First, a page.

December 2019
Quarterly Newsletter
Reflecting on NAPCA's 40 Years: A Mission to Accomplish
Dear friends,

As NAPCA turned 40 on November 1, 2019, our office huddled together to reflect on the people, effort, and vision that’s brought us to 40 years.  We paused to recognize the origins and journey of NAPCA, and asked an important question: What must we do to accomplish our mission? It is our ultimate goal to create impact in a way that renders our mission obsolete.

When I walked into NAPCA’s headquarters in Seattle on November 1, 2018 as the new CEO, I carried with me the memories of the older adults that I have had the privilege of serving in Los Angeles. Many of them shared their experiences of being discriminated against because of their age and ethnicity, the isolation that drives them into depression and loneliness, and the poverty that so powerfully denies them of the dignity they deserve as they age. According to research by USC, more than 7 million older adults are now living below the federal poverty level (annual income of $12,140 for individuals) and that number will increase to 72 million by 2030.

Let this sink in:  In just 10 years, economic insecurity will drive over 70 million older adults in this country to poverty . That’s 20% of the total population in 2030 (and that’s not factoring in the poverty levels affecting younger populations). The aging homeless population is projected to triple during this 10 year span as well.

NAPCA was formed 40 years ago to address these very issues affecting our older adults. In order to be in position to develop creative solutions, we began restructuring our organization to address the years of declining performance of the Senior Community Service Employment Program (SCSEP). With remarkable effort by our teams, we were able to stop the program’s drift, and close out our 2018-2019 program year with a 10% increase in performance, successfully reversing course and getting us back on track.

We didn’t stop there. We designed new models for workforce development through public-private partnerships with three major companies - Sodexo , CVS Health , and McDonald's - and we're just getting started.
All of our decisions and changes this year were made to prepare NAPCA to launch our initiatives for impact in 2020. Next year, we'll introduce you to our theory of change and initiatives designed to specifically address economic insecurity of AAPI and diverse aging adults.

40 years later, we believe now more than ever in our organization's role to preserve and promote the dignity and well-being of our country's aging adults. We invite you to stand with us and our older adults as we set forth on a new path towards accomplishing our mission.
NAPCA Partners with Dr. Van Ta Park
University of California San Francisco
With a $3.3 Million award from the NIH National Institute on Aging, Dr. Van Ta Park is pioneering the effort to create the CARE registry for Asian American and Pacific Islanders-health across the lifespan. The three year project's primary goal is to collaborate with academic and community partners to engage, educate, and recruit 10,000 Asian American and Pacific Islanders into a potential registry for Alzheimer's and aging research. Alzheimer's disease is considered the second leading cause of death in California compared to sixth in the nation and the number of Americans living with Alzheimer's Disease and Related Dementias (ADRD) is expected to increase from 5.7 to 14 million by 2050. This project will ensure AAPIs are engaged, educated, and included in health research. Click here to learn more about the registry.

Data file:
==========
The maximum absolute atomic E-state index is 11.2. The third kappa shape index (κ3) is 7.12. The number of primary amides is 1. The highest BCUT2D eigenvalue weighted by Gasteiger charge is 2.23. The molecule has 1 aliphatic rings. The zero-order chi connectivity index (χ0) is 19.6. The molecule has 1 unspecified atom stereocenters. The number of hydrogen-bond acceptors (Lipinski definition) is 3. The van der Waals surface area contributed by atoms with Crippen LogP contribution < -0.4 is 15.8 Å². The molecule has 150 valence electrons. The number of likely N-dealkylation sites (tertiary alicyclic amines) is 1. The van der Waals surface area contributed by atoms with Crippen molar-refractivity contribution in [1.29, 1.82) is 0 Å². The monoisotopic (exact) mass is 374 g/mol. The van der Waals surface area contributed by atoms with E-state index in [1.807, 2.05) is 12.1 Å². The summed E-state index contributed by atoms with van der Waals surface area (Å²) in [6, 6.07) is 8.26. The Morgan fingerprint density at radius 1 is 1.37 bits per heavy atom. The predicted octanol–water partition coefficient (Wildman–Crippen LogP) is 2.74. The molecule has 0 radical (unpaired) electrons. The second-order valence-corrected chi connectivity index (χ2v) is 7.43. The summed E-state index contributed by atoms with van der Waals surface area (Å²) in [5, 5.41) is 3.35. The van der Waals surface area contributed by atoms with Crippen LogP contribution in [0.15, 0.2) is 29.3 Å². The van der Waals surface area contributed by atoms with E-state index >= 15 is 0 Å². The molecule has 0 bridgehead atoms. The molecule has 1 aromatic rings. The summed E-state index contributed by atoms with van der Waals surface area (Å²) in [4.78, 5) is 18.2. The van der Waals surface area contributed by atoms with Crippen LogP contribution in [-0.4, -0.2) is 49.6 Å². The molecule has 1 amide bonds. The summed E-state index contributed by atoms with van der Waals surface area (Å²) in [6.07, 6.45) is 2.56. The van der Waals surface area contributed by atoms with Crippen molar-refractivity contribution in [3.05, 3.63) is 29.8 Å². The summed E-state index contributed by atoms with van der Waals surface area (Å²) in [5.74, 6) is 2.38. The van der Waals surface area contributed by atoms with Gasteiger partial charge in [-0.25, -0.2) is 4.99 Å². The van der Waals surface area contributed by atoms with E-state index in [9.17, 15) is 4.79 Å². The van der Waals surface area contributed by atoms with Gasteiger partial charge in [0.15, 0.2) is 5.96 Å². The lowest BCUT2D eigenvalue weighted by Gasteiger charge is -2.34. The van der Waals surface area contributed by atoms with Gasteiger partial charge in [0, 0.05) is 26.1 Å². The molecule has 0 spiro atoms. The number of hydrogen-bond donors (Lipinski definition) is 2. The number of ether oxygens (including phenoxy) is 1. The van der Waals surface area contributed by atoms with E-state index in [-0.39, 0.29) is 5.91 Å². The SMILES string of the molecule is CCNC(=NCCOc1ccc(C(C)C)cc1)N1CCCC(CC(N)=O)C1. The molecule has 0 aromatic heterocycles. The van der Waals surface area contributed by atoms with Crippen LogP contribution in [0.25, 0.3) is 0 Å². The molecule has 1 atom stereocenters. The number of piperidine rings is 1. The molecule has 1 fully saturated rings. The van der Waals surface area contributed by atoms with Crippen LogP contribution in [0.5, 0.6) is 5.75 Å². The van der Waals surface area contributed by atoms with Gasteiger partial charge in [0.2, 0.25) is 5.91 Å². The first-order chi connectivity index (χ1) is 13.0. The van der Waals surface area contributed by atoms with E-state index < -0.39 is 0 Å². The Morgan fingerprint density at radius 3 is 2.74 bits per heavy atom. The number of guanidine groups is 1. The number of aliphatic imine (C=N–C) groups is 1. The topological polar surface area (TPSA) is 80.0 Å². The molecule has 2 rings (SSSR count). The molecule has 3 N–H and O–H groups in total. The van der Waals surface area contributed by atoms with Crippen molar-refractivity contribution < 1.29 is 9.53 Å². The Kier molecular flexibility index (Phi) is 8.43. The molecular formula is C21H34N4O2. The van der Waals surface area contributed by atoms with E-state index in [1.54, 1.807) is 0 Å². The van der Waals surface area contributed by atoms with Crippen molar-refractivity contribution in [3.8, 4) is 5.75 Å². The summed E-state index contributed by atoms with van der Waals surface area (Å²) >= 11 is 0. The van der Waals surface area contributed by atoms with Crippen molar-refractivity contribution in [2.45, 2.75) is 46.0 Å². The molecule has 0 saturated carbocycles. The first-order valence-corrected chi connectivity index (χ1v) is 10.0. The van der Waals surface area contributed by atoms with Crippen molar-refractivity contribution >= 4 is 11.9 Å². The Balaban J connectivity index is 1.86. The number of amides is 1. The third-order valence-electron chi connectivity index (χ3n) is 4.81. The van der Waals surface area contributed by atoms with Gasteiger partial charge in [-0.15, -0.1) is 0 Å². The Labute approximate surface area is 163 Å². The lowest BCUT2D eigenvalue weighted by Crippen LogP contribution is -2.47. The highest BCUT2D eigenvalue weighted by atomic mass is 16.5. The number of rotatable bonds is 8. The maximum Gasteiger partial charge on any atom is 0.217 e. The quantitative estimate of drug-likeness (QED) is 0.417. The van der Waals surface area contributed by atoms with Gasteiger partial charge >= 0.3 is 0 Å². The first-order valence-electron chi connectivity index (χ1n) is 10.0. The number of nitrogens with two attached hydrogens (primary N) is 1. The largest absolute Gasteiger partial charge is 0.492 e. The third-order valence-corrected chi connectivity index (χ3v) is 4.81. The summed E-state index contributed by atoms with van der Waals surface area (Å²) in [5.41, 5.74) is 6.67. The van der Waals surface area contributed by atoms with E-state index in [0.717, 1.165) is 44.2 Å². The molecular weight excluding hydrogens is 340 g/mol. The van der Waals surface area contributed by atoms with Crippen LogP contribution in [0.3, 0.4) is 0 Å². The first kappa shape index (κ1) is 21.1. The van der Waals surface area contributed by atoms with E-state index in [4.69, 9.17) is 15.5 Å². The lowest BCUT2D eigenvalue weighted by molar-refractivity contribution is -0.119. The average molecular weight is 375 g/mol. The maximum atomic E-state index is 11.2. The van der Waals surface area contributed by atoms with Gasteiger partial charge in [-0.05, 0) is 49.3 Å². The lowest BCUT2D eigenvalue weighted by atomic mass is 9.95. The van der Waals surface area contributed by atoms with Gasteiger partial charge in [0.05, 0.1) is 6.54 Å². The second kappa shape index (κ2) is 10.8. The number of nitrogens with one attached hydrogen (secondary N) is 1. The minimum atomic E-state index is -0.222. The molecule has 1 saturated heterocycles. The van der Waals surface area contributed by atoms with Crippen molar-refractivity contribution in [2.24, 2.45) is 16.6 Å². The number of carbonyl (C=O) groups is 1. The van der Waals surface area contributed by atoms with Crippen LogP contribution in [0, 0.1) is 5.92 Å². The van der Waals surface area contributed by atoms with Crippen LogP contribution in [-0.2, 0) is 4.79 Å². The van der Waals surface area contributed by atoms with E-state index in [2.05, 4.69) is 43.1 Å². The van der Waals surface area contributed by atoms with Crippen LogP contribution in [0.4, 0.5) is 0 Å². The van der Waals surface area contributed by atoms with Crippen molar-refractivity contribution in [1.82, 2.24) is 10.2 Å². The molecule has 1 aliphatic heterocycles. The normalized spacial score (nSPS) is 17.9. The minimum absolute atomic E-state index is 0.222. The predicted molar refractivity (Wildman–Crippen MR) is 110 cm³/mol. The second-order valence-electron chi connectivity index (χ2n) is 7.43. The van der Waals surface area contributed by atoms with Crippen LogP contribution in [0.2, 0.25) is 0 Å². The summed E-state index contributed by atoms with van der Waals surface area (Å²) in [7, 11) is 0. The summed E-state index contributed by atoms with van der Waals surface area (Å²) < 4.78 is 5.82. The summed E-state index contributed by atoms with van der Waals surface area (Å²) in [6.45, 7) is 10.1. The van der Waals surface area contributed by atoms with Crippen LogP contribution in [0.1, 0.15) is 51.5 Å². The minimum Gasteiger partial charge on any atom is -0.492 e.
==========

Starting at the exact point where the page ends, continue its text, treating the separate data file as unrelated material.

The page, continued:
" I am a hard-working individual."
 Mr. Rodrigo Sabino is a recent immigrant from the Philippines. Mr. Sabino had been with NAPCA's SCSEP for almost six months before being hired by Sodexo. His past experiences, including having managed his own business and caregiving, shape his skills as a leader and diligent worker.
"I cook good food that people enjoy."
Mr. Frank Ruiz has extensive experience in food service, having worked as a cook in various settings, including the old MLK Jr. Hospital.
Job Coaching
As the population of older adults grows exponentially in the next few decades, more of them will be looking to stay employed or reenter the labor force. However, many barriers exist to accessing stable quality jobs, especially for those with limited English proficiency and limited computer literacy. Through our job coaching initiative beginning in Los Angeles and Chicago, NAPCA is building the capacity of older adults to confidently and successfully engage in the job application and interview process. To get involved or to learn more, click here .
40 for 40
Celebrating Our Stories

As we conclude our stories from our 40 for 40 storytelling campaign, click below to watch how Sarah enrolled in the SEE program in 1998 and has now been employed at the EPA for 20 years as a financial assistant. To read and watch more stories of NAPCA's mature workers, please visit our 40 for 40 Campaign page .
NAPCA's Chicago Office Launches Job Club
for Mature Workers
The purpose of the Job Club is to give participants a space to talk about and share their job search experience, provide support, information, new ideas, and resources.  Participant feedback was positive, they love that they can support each other with their job search efforts.  
We would like participants to freely share their ideas and experiences and be supportive of one another in Job Club. A sense of community is also important and it will help them as they continue with their job search. Participant feedback was positive and they seemed thrilled!
Our new office space in Chicago provides workstations for SCSEP participants and a training room equipped with five computers. To celebrate this new, expanded space and additional resources, NAPCA SCSEP launched our first Job Club on November 13 th 2019. This Job Club will run every other week for six sessions and cover a variety of job search topics, including: resume development, goal setting, interview skills, LinkedIn, professionalism in the work place and online job search. SCSEP staff, Harris Lee (Project Director) and Nanako Tatesawa (Program Assistant), are using the new Job Club curriculum created by NAPCA’s Los Angeles SCSEP Team and look forward to providing feedback from participants to ensure the curriculum is applicable and relevant.